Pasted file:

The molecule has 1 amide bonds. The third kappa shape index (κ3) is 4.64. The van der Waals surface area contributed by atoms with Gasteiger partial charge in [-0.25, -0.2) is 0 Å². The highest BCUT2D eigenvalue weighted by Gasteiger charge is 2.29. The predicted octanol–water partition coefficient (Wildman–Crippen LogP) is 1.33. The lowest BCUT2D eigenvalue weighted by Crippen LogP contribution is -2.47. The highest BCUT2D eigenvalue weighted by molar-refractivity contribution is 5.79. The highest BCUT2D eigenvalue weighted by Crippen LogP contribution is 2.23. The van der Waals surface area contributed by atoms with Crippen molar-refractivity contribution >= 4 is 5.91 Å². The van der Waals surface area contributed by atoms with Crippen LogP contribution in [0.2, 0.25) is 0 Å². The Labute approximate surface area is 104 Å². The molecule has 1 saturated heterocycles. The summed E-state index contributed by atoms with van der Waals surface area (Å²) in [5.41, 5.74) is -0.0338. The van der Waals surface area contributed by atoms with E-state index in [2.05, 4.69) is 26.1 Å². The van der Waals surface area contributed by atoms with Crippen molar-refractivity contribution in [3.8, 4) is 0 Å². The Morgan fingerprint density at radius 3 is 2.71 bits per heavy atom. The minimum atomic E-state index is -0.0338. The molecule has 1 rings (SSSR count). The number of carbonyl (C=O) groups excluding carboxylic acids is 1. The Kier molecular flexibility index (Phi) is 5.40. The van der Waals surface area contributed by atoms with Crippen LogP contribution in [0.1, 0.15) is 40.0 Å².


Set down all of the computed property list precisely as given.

The molecule has 1 amide bonds. The third kappa shape index (κ3) is 4.64. The van der Waals surface area contributed by atoms with Gasteiger partial charge in [-0.25, -0.2) is 0 Å². The highest BCUT2D eigenvalue weighted by Gasteiger charge is 2.29. The predicted octanol–water partition coefficient (Wildman–Crippen LogP) is 1.33. The lowest BCUT2D eigenvalue weighted by Crippen LogP contribution is -2.47. The highest BCUT2D eigenvalue weighted by molar-refractivity contribution is 5.79. The highest BCUT2D eigenvalue weighted by Crippen LogP contribution is 2.23. The van der Waals surface area contributed by atoms with Crippen molar-refractivity contribution >= 4 is 5.91 Å². The van der Waals surface area contributed by atoms with Crippen LogP contribution in [0.2, 0.25) is 0 Å². The Labute approximate surface area is 104 Å². The molecule has 1 saturated heterocycles. The summed E-state index contributed by atoms with van der Waals surface area (Å²) in [5.41, 5.74) is -0.0338. The van der Waals surface area contributed by atoms with E-state index in [2.05, 4.69) is 26.1 Å². The van der Waals surface area contributed by atoms with Crippen molar-refractivity contribution in [3.8, 4) is 0 Å². The Morgan fingerprint density at radius 3 is 2.71 bits per heavy atom. The minimum atomic E-state index is -0.0338. The molecule has 1 rings (SSSR count). The number of carbonyl (C=O) groups excluding carboxylic acids is 1. The Kier molecular flexibility index (Phi) is 5.40. The van der Waals surface area contributed by atoms with Crippen LogP contribution in [0.1, 0.15) is 40.0 Å².